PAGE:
Compost makes excellent cover as does garden soil, but be sure the garden soil is taken from another part of the garden. If grass or leaves are used, they will need to have something to hold them in place or the wind will soon blow any cover away. I have used chicken wire or small tree branches. Christmas trees make good cover and you can avoid having to haul those away. The ground should be well frozen by then so that is a good time to cover. The whole point of covering is to keep the ground frozen, not to keep the roots warm!!!

          Miniatures are very hardy little plants and most will do well with a covering of leaves, Use oak leaves, which will not pack down as maple and other softer leaves do The many stems of minis seem to do a pretty good job of holding the leaves, but if there is an area which get wind that whips around a corner, you will need to provide some cover to keep the leaves from blowing away.

          While most roses need to be protected and covered in the winter, the most cold hardy varieties often have features that make them very good winter plants. Many of them are shrubs and Old Garden Roses that produce colorful hips, making them a good color addition to your winter landscape. Hips vary from plump and round to long and slender. They range in color from bright orange to red and deep purple. They are great food for wildlife and birds, the fruit and seed eating juncos, cardinals and chickadees.

          Has it occurred to you to list good gardening tools on your wish list for Christmas gifts? So many people want ideas for giving. How about new pruners, or those long gloves that protect your arms from thorns, and there are many good books on growing Roses.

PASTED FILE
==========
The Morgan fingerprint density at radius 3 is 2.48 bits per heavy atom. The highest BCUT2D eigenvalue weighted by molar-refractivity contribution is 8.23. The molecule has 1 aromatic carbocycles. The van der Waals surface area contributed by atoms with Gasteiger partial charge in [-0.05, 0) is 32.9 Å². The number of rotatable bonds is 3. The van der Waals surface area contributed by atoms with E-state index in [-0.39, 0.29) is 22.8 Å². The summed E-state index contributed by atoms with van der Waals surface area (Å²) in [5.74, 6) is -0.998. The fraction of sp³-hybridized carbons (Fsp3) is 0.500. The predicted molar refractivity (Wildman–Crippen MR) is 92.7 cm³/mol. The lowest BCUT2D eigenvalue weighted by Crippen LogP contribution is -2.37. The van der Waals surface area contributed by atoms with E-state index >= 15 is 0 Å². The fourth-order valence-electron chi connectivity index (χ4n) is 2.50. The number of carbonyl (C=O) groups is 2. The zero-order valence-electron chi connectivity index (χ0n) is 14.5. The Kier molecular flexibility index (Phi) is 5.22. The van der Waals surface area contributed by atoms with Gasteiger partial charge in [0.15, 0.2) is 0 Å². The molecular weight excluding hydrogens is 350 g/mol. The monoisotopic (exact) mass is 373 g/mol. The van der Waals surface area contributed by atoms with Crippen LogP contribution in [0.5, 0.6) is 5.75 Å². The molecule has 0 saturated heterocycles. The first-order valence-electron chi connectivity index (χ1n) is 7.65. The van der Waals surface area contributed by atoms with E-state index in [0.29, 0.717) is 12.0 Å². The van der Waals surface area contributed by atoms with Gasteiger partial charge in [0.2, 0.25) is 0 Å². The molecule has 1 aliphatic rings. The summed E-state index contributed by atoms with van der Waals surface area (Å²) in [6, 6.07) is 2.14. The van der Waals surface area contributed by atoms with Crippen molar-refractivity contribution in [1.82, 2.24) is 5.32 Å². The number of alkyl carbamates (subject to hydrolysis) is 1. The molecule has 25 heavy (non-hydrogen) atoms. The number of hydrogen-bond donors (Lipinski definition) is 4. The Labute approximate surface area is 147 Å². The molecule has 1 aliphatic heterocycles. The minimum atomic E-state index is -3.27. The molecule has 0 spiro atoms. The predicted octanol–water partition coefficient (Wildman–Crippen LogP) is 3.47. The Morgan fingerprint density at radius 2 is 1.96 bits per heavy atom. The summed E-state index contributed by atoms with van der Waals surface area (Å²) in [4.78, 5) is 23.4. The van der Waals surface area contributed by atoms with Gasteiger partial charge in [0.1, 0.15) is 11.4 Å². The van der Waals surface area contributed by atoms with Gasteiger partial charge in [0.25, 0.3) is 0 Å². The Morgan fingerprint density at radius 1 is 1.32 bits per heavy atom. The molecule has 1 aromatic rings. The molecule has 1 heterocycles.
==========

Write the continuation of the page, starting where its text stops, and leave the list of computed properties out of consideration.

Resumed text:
(Revised by the author from “The Rose Leaf”, Lincoln Rose Society monthly newsletter, November 2009 and reprinted with permission. Copyright 2011




          Regular readers to this column know that I do not like the styrofoam Rose cones. Notice that Jane did not mention their use. They are convenient but may cause more harm than good. On a warm winter day the heat can build up inside a cone that still has the top on it. This heat can build up to the point where the Rose bush breaks dormancy, especially if their is no mulch under the Rose cone. With the next hard freeze the plant then freezes and dies. The Rose cones are easy and convenient to use, but they do not work. If you do want to use one, cut the top off and fill the inside with mulch, compost, or garden soil taken from another part of the garden. 

          A convenient alternative is to purchase a “rose collar” and fill it with mulch, soil, or compost. A “rose collar” is a plastic collar about 12 inches tall that goes around a bush or shrub and then snaps together. They work fine, are easy to use, does a neat job holding your mulch in place, and takes very little storage space in the summer. Finish your pruning in the spring after the leaves start to come out.

          Remember, mulch in the winter after the night time temperatures are consistently in the mid to low 20’s to keep the ground cold, and to avoid the freezes and thaws. Then mulch in the summer to keep the roots cool and the ground from drying out.

Copyright 2011